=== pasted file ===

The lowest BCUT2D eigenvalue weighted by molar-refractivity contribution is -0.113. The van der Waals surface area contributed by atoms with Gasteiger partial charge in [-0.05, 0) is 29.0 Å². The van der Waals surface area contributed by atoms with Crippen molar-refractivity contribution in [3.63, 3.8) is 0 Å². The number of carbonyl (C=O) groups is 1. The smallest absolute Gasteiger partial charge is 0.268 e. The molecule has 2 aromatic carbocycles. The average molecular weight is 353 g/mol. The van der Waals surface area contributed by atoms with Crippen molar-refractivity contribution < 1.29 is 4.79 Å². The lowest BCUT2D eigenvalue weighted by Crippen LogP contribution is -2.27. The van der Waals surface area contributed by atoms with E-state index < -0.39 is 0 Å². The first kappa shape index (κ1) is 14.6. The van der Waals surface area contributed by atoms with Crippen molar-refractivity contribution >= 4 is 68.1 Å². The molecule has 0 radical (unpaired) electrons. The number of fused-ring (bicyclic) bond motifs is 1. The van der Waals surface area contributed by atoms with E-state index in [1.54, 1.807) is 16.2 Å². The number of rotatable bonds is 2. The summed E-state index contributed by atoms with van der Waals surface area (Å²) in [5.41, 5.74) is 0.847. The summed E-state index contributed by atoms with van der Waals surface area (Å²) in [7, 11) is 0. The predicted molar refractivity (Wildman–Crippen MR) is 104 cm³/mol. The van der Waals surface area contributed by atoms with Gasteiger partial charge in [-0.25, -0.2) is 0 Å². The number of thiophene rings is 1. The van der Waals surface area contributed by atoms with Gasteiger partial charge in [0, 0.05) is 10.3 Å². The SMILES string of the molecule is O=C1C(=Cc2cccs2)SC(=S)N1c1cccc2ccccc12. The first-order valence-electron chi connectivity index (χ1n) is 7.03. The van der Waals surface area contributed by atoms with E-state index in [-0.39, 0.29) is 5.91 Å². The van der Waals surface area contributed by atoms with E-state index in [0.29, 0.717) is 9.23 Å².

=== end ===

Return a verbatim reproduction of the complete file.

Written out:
The lowest BCUT2D eigenvalue weighted by molar-refractivity contribution is -0.113. The van der Waals surface area contributed by atoms with Gasteiger partial charge in [-0.05, 0) is 29.0 Å². The van der Waals surface area contributed by atoms with Crippen molar-refractivity contribution in [3.63, 3.8) is 0 Å². The number of carbonyl (C=O) groups is 1. The smallest absolute Gasteiger partial charge is 0.268 e. The molecule has 2 aromatic carbocycles. The average molecular weight is 353 g/mol. The van der Waals surface area contributed by atoms with Crippen molar-refractivity contribution < 1.29 is 4.79 Å². The lowest BCUT2D eigenvalue weighted by Crippen LogP contribution is -2.27. The van der Waals surface area contributed by atoms with E-state index < -0.39 is 0 Å². The first kappa shape index (κ1) is 14.6. The van der Waals surface area contributed by atoms with Crippen molar-refractivity contribution >= 4 is 68.1 Å². The molecule has 0 radical (unpaired) electrons. The number of fused-ring (bicyclic) bond motifs is 1. The van der Waals surface area contributed by atoms with E-state index in [1.54, 1.807) is 16.2 Å². The number of rotatable bonds is 2. The summed E-state index contributed by atoms with van der Waals surface area (Å²) in [5.41, 5.74) is 0.847. The summed E-state index contributed by atoms with van der Waals surface area (Å²) in [7, 11) is 0. The predicted molar refractivity (Wildman–Crippen MR) is 104 cm³/mol. The van der Waals surface area contributed by atoms with Gasteiger partial charge in [-0.25, -0.2) is 0 Å². The number of thiophene rings is 1. The van der Waals surface area contributed by atoms with Gasteiger partial charge in [0, 0.05) is 10.3 Å². The SMILES string of the molecule is O=C1C(=Cc2cccs2)SC(=S)N1c1cccc2ccccc12. The first-order valence-electron chi connectivity index (χ1n) is 7.03. The van der Waals surface area contributed by atoms with E-state index in [-0.39, 0.29) is 5.91 Å². The van der Waals surface area contributed by atoms with E-state index in [0.29, 0.717) is 9.23 Å².